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Re: Incredibly preliminary size estimate for new T. rex

At 05:31 PM 9/21/97 -0600, Jeff Martz wrote:
>    Hence the "MAY"...

>     You are right about the crappy sample size, but I don't think it is
        As far as I'm concerned, a sample size of one is far from "crappy".
Perhaps difficult to work with, but if my theropod collection numbered above
nought, I'd be a pretty happy camper. Not that I am upset with what I have... :)

>an unreasonable idea that a group of animals sharing a similar basic
>design living generally similar lifestyles (predation? scavenging?) might
>have a size limit beyond which pursuing that lifestyle becomes unfeasable.
        It is not such an unreasonable idea at all.  My post was,
admittedly, a bit of a knee-jerk reaction to what I percieve as the
"traditional" approach of invoking assumptions about body size and other
physiological factors in extinct animals which cannot always be tested
(although they may be falsified by the discovery of more specimens).

>     This is just speculation, but active lifestyles get more hazardous
>the more massive you get; remember the numbers from Dr. Farlow's
>"tripping T.rex" paper.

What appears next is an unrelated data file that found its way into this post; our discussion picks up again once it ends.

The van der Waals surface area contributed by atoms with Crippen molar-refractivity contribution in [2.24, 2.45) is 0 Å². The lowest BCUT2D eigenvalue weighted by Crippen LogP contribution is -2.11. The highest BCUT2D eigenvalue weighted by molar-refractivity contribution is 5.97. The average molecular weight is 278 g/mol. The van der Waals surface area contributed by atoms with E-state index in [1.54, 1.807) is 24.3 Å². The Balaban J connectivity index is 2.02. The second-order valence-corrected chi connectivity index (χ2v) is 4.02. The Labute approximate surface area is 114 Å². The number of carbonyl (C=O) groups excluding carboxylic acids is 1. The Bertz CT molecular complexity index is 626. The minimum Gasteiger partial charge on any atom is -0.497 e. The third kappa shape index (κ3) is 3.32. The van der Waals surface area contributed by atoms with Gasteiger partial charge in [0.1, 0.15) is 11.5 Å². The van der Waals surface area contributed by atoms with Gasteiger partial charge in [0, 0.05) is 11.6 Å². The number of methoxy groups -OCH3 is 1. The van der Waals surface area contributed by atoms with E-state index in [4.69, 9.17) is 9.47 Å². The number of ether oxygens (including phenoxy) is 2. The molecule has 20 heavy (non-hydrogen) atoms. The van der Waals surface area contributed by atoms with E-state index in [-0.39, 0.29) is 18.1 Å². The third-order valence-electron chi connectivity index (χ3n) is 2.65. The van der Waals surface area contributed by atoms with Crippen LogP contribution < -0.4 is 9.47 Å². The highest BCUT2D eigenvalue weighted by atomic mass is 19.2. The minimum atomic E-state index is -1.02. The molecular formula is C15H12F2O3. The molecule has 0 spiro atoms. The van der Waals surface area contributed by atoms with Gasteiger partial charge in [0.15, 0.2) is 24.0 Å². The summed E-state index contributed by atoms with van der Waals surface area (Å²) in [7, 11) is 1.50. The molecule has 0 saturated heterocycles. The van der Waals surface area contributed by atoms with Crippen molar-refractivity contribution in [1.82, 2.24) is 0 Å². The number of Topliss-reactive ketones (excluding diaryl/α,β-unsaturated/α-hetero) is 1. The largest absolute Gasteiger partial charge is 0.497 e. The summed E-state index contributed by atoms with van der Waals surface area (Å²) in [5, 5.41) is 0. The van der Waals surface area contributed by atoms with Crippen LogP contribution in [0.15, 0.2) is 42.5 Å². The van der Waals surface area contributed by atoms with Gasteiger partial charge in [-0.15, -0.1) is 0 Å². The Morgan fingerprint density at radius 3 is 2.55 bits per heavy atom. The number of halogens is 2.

Dr. Farlow (et al., wasn't it?)'s work is valuable in that it
addresses such questions in a modern, thoughtful, and quantitative manner.
This is clearly what we need. I still wonder why an animal seemingly "built
to run" as it were would become so large as to endanger its life by the act
of running. Nature is truly something.
        As for the case of the "big three", we might need to look into their
ecological roles and functional anatomy (and its implications for behavior
and ecological niche) before we decide that their similar size is something
other than a trick being played upon us by the fossil record. Not that I am
saying you ignored these points.
        :)      Wagner
    Jonathan R. Wagner, Dept. of Geosciences, TTU, Lubbock, TX 79409-1053
        "Here lies David St. Hubbins... and why not?"  -- Spinal Tap